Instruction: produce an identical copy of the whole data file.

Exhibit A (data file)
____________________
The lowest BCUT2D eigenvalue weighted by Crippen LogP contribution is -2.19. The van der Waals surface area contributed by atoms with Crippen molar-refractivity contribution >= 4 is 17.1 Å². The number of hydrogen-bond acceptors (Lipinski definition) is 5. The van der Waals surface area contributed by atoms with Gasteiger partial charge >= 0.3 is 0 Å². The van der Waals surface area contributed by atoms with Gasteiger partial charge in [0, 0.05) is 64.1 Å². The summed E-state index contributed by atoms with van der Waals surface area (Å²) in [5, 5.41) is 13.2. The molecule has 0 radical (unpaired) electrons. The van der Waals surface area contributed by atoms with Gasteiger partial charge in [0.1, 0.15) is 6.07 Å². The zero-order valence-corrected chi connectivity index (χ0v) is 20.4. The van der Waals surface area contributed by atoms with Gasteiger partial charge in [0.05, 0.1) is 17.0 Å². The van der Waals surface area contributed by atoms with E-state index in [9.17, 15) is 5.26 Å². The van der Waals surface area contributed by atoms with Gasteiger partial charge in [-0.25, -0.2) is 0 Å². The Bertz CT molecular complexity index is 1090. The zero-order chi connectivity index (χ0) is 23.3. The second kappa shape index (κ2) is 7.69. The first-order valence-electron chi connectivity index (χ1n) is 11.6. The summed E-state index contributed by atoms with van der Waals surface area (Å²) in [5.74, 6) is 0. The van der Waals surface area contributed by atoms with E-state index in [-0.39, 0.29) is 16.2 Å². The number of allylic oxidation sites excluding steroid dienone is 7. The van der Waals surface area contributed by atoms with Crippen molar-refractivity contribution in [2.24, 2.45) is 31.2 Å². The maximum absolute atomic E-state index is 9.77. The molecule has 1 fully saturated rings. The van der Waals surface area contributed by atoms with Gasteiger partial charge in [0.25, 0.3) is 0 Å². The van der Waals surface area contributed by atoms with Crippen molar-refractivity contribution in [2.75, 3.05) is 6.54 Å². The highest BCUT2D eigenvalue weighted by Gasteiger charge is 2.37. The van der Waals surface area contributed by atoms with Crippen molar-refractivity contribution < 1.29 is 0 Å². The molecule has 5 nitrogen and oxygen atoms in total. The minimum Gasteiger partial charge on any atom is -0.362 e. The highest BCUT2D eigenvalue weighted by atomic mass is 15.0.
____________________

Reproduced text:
The lowest BCUT2D eigenvalue weighted by Crippen LogP contribution is -2.19. The van der Waals surface area contributed by atoms with Crippen molar-refractivity contribution >= 4 is 17.1 Å². The number of hydrogen-bond acceptors (Lipinski definition) is 5. The van der Waals surface area contributed by atoms with Gasteiger partial charge >= 0.3 is 0 Å². The van der Waals surface area contributed by atoms with Gasteiger partial charge in [0, 0.05) is 64.1 Å². The summed E-state index contributed by atoms with van der Waals surface area (Å²) in [5, 5.41) is 13.2. The molecule has 0 radical (unpaired) electrons. The van der Waals surface area contributed by atoms with Gasteiger partial charge in [0.1, 0.15) is 6.07 Å². The zero-order valence-corrected chi connectivity index (χ0v) is 20.4. The van der Waals surface area contributed by atoms with Gasteiger partial charge in [0.05, 0.1) is 17.0 Å². The van der Waals surface area contributed by atoms with E-state index in [9.17, 15) is 5.26 Å². The van der Waals surface area contributed by atoms with Gasteiger partial charge in [-0.25, -0.2) is 0 Å². The Bertz CT molecular complexity index is 1090. The zero-order chi connectivity index (χ0) is 23.3. The second kappa shape index (κ2) is 7.69. The first-order valence-electron chi connectivity index (χ1n) is 11.6. The summed E-state index contributed by atoms with van der Waals surface area (Å²) in [5.74, 6) is 0. The van der Waals surface area contributed by atoms with E-state index in [-0.39, 0.29) is 16.2 Å². The number of allylic oxidation sites excluding steroid dienone is 7. The van der Waals surface area contributed by atoms with Crippen molar-refractivity contribution in [2.24, 2.45) is 31.2 Å². The maximum absolute atomic E-state index is 9.77. The molecule has 1 fully saturated rings. The van der Waals surface area contributed by atoms with Gasteiger partial charge in [0.25, 0.3) is 0 Å². The van der Waals surface area contributed by atoms with Crippen molar-refractivity contribution in [2.75, 3.05) is 6.54 Å². The highest BCUT2D eigenvalue weighted by Gasteiger charge is 2.37. The van der Waals surface area contributed by atoms with Crippen molar-refractivity contribution < 1.29 is 0 Å². The molecule has 5 nitrogen and oxygen atoms in total. The minimum Gasteiger partial charge on any atom is -0.362 e. The highest BCUT2D eigenvalue weighted by atomic mass is 15.0.